Lisa Gardner: Evolving Characters and Life Choices

One of the most compelling themes in Love You More is that of choice. Both D.D. Warren and Tessa Leoni are strong women forced to make difficult--sometimes impossible--choices that cut straight across traditional gender lines. How did this theme develop as you wrote the novel?

I've been writing for over 20 years now—since I was 17. I always joke that my career has evolved in tandem with my personal life. For example, when I was a single 20-something, I wrote romance novels. Then I got married, hit 30 and changed to homicide. Now, I'm a 40-year-old working mom, which is a stage of life that's all about compromise. I think the opening line of Love You More says it all: "Who do you love?" Because that's what's going to define your day, your life, your family. One question, asked a dozen times a day. Welcome to modern life. 

D.D. and Tessa are complicated and highly nuanced characters. They are tough, stubborn, dedicated and vulnerable. But both characters also struggle with inner darkness. Do you ever feel pressure, either internal or external, to "soften" your characters?

Never! And I love that about my editor, Kate Miciak. The darkest scene in Love You More is when Tessa Leoni finally gets her hands on the man who hurt her family. As a mother, as a state trooper, she's beyond the edge of reason, fueled entirely by rage and fear and desperation, and oh yeah, she's got a knife and she knows how to use it. I totally went for broke when writing the scene. At the last minute, of course, it occurred to me my editor might never let it pass. But no. Kate loved it. She trusts me and she trusts my readers, which is why I love her more. 

Love You More takes many turns and often veers off in unexpected directions, both in terms of its action and in the psychology of its main characters, yet every twist makes sense and you never take any narrative shortcuts. How did you go about constructing and maintaining this kind of complex plot scaffolding for the novel?

I only wish I had a master plan. When I start a novel, I purposefully don't define my characters. I wait and see how they develop. It's mysterious even to me, because at the beginning of my career I was such a big planner, and I think those novels aren't nearly as tight and natural as my more recent novels, which had no plan at all. My characters now are both good and bad, which makes the plots twists more logical, believable and relatable. Or so I hope.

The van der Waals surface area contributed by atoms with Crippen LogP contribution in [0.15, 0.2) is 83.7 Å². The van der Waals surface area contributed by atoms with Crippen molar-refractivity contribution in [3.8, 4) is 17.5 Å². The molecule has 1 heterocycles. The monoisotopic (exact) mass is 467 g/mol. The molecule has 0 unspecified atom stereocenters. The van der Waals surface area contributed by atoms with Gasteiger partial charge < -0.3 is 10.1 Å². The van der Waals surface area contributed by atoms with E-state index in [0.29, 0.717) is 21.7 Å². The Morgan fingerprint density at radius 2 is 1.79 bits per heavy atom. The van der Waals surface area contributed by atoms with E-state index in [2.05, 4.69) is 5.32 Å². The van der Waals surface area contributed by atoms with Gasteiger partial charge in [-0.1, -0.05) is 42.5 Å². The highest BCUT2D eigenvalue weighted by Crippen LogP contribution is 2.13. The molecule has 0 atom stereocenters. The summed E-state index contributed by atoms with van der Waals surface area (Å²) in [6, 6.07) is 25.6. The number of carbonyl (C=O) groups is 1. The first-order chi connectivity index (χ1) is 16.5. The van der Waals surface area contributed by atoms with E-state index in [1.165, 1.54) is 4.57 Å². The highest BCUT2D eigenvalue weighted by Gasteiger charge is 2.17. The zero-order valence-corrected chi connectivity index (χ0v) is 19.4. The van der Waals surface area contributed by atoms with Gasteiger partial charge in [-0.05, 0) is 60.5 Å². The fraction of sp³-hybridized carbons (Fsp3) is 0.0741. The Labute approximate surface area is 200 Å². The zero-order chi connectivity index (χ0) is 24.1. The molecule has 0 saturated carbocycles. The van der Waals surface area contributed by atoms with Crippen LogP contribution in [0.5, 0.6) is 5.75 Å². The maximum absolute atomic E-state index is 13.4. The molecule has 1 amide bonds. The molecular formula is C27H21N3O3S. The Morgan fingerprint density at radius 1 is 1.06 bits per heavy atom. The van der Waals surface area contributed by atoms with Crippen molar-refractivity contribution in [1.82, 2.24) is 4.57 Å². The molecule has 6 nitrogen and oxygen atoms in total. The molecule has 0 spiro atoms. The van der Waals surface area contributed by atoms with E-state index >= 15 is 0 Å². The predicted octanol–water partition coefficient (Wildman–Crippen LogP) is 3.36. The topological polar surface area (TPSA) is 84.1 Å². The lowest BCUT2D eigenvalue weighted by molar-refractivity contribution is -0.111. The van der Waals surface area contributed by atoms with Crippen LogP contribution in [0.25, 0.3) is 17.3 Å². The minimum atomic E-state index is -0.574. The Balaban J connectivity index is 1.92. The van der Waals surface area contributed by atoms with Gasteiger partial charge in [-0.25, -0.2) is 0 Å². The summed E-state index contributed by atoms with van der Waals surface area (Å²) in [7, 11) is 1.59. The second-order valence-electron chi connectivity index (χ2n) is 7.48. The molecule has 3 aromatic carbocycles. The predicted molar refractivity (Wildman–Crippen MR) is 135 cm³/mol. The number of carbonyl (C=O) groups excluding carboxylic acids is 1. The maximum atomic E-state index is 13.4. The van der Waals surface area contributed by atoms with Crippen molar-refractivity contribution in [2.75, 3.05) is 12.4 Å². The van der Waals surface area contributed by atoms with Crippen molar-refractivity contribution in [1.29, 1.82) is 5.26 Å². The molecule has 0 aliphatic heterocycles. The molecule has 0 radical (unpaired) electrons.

This is the fifth novel to feature Detective D.D. Warren, but you have also written six FBI Profiler series novels and two stand-alone novels. What are the challenges--and, conversely, the rewards--of writing series vs. stand-alones?

I think the typical rules apply: stand-alone you get to start with fresh characters, which is like taking a vacation from your family--even if you love them, everyone needs time away. Conversely, writing series novels is like returning to the family fold, comfortable and a bit more predictable. Of course, no one wants to hang out with the same old folks book after book, so you have to constantly think of ways to shake things up, or in my case, grow my characters up. D.D. started as a single-minded workaholic. Her life is way more complicated now, which brings us to the tough choices she's facing in Love You More. 

How do your two series compare, both in terms of your own writing process and reaction from your readers?

I love hearing from my readers, particularly on this subject. I'd say as of this time, there's no clear winner in the series war. I hear from just as many fans who want to see the Quincy FBI family as I do readers who want more D.D. Warren/Bobby Dodge. So, as a special treat, I'm now working on a D.D. Warren novel that will involve cameos from all my past characters. I'm having the best time writing it! It's like catching up with old classmates at a high school reunion. I hope my readers will love it. 

How has D.D. Warren evolved for you over the course of her series? Has she become easier or more difficult to write? What would you most like readers to know about her?

D.D. is becoming human. She's always been aggressive, determined and neurotic, which I think is fun, but also a bit polarizing. Real life has caught up with her now. Heaven help her, she fell in love. And, in the opening pages of Love You More, she's facinganother major life change--pregnancy. Can a successful career woman have a happy home life? This is what D.D. wonders, fears, desires. She's becoming a fully evolved human being and it's good for her. 

What are you working on (and how long before we'll be able to read it)?

My 2012 release will also feature D.D. Warren. Pedophiles are being shot to death in Boston, and while D.D. has no argument with dead perverts, it is a crime on her watch. Complicating matters: the appearance of a girl claiming she will be murdered in four days and she'd like D.D. to handle the investigation. Finally, the baby must be picked up from daycare at five. Meet the new and improved Detective D.D. Warren, 40 years old, still on the job and trying valiantly to do it all. --D.G.

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